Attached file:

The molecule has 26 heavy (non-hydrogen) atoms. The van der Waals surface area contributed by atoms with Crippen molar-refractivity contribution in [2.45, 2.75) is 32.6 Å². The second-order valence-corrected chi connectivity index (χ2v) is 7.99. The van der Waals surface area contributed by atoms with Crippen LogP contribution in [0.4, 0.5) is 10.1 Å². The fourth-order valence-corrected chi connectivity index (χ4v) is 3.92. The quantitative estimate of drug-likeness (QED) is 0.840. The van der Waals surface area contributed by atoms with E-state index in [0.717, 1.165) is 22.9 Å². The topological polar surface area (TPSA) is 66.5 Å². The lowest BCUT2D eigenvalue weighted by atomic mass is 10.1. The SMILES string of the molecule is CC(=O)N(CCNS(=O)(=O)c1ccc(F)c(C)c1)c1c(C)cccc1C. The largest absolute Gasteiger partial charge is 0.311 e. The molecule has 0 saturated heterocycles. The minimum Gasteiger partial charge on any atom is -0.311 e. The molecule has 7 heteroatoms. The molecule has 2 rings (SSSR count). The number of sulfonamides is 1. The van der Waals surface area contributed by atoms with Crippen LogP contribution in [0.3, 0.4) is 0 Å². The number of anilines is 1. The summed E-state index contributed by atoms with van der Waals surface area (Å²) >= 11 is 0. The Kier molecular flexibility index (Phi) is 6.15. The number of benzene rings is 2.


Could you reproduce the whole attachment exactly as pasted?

The molecule has 26 heavy (non-hydrogen) atoms. The van der Waals surface area contributed by atoms with Crippen molar-refractivity contribution in [2.45, 2.75) is 32.6 Å². The second-order valence-corrected chi connectivity index (χ2v) is 7.99. The van der Waals surface area contributed by atoms with Crippen LogP contribution in [0.4, 0.5) is 10.1 Å². The fourth-order valence-corrected chi connectivity index (χ4v) is 3.92. The quantitative estimate of drug-likeness (QED) is 0.840. The van der Waals surface area contributed by atoms with E-state index in [0.717, 1.165) is 22.9 Å². The topological polar surface area (TPSA) is 66.5 Å². The lowest BCUT2D eigenvalue weighted by atomic mass is 10.1. The SMILES string of the molecule is CC(=O)N(CCNS(=O)(=O)c1ccc(F)c(C)c1)c1c(C)cccc1C. The largest absolute Gasteiger partial charge is 0.311 e. The molecule has 0 saturated heterocycles. The minimum Gasteiger partial charge on any atom is -0.311 e. The molecule has 7 heteroatoms. The molecule has 2 rings (SSSR count). The number of sulfonamides is 1. The van der Waals surface area contributed by atoms with Crippen LogP contribution in [0.3, 0.4) is 0 Å². The number of anilines is 1. The summed E-state index contributed by atoms with van der Waals surface area (Å²) >= 11 is 0. The Kier molecular flexibility index (Phi) is 6.15. The number of benzene rings is 2.